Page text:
FG Working Towards Zero-malaria Target – Minister

FG Working Towards Zero-malaria Target – Minister

In a bid to achieve the zero-malaria target in Nigeria, the federal government has emphasised the need to move from idealism to pragmatism.

The coordinating minister of health and social welfare, Prof Mohammed Ali Pate, stated this at the ministerial roundtable meeting on “Rethinking Malaria Elimination in Nigeria” held in Abuja.

The meeting was aimed at providing stakeholders the opportunity to assess the current malaria situation in Nigeria, evaluate the effectiveness of the existing tools in addressing the malaria scourge and to rethink the approach, the factors facilitating or mitigating the progress towards the elimination of malaria in Nigeria.

Pate said, “We need to move from idealism to pragmatism to be practical as to what is possible. Have high ambition but also have realism. We need to shift from business as usual.

“To shift from fragmentation to more coherent approaches in the context of the sector wide programme. From approaches that lean more towards one side to more multilevel certification. Shifting from focus on input and processes to focus on the outcomes that matter, which is reducing malaria burden, increasing survival and reducing mortality.

“From an inefficient state of approach to being a bit more efficient giving the limitation of resources. From focusing on accountability but shifting that accountability from duty bearers to the right bearers; to the people, to the citizens so that we deliver for the outcome that matters to them.”
He also called for the collaboration of community leaders across sectors, stating that the fight against malaria requires collective efforts.

“It also brings in the community leaders across sectors, the need to come together because it will take a movement of Nigerians, nobody will come from Geneva to solve the problem of malaria in Nigeria. It is Nigerian leaders in communities: traditional leaders, religious leaders and private sector leaders that will come together and join hands to solve malaria problems,” he said.

The minister regretted that as much as malaria is a preventable and treatable disease, yet it remains a leading cause of illness and death in the country.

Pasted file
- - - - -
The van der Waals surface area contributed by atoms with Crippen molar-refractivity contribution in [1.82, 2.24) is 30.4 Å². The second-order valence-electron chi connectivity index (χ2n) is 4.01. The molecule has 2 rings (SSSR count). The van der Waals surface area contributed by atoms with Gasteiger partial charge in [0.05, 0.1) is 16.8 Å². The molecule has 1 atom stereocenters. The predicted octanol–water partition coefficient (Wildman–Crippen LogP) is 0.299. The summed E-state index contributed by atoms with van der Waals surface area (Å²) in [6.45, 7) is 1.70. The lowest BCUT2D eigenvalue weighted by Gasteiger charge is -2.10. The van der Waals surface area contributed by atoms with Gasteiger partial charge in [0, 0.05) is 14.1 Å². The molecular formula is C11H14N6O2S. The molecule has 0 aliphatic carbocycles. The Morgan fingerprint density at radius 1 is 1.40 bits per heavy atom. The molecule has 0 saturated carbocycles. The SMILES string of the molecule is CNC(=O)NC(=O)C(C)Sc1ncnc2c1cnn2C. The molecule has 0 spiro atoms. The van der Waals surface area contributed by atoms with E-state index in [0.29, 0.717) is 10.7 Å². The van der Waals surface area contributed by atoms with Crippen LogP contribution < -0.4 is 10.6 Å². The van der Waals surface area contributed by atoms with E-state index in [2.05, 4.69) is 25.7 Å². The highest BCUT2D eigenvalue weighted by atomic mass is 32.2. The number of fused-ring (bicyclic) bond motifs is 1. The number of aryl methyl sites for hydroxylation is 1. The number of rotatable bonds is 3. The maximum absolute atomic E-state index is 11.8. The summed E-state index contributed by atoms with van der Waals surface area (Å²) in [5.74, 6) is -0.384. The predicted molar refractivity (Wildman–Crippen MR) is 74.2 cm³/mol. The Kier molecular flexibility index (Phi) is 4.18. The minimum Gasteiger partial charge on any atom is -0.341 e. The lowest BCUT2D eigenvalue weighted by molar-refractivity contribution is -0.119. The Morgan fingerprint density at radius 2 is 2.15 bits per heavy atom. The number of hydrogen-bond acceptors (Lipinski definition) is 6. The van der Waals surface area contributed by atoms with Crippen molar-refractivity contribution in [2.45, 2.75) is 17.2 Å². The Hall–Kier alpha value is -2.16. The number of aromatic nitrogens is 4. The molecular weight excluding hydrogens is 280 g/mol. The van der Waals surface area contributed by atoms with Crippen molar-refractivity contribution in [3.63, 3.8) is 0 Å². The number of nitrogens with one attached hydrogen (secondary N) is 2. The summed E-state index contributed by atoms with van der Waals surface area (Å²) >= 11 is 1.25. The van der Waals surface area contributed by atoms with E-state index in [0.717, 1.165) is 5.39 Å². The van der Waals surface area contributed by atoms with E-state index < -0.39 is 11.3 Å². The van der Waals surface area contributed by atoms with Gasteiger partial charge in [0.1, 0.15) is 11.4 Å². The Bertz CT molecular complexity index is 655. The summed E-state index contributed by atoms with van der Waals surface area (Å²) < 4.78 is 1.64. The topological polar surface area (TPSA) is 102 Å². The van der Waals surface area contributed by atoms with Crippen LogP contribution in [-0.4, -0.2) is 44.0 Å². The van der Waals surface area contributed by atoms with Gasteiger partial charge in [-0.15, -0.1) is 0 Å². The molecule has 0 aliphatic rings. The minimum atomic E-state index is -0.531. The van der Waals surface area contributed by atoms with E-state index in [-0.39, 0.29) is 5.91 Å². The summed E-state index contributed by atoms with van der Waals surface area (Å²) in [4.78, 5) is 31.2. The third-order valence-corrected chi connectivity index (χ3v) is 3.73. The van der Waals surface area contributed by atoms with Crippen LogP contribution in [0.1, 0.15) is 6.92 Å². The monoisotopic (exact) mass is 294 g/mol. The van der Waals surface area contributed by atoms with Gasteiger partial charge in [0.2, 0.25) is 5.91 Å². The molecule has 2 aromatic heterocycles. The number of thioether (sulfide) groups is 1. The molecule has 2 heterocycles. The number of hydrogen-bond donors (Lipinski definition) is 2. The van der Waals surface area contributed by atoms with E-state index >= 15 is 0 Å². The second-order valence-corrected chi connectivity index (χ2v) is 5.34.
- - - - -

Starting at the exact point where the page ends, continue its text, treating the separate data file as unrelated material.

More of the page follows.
Meanwhile, the World Health Organisation (WHO) and other stakeholders have urged the Nigeria government to invest in data, and apply effective and sustainable approaches to malaria elimination in the country.

WHO regional director for Africa, Dr  Matshidiso Moeti, who spoke during the meeting, stressed the importance of having accurate and reliable data in the healthcare system, saying it is crucial to accelerating the fight against malaria in Nigeria.

She said, “For Nigeria to accelerate its effort, it needs to invest more in data from local communities across the country to know exactly what is going on there.

“We have technology today that can help us improve some of the ways we are dealing with data in the health sector. We can use data to identify the location that needs intervention.”
Moeti, however, commended the Nigerian government for its efforts, especially with the increase in health budget, describing it as an excellent and a very courageous decision.

She said, “What we need first and foremost in order to change the state in our countries is political commitment translated into action like we are seeing here in Nigeria with the increase in the budget.”

On drug production, the national coordinator, unlocking healthcare value-chain initiative, Dr Abdu Mukhtar, said the country needs to look inward in terms of drug promotion, adding that local production of anti-malaria drugs will improve access to effective treatment.

Also, the wife of the Ooni of Ife, Olori Temitope Ogunwusi, stressed the need for collective efforts in the fight against malaria.

She said, “We need a community tour where everyone needs to be engaged in this. Enough of the talk, we are ready to walk the talk.” The event brought together many local and international partners.

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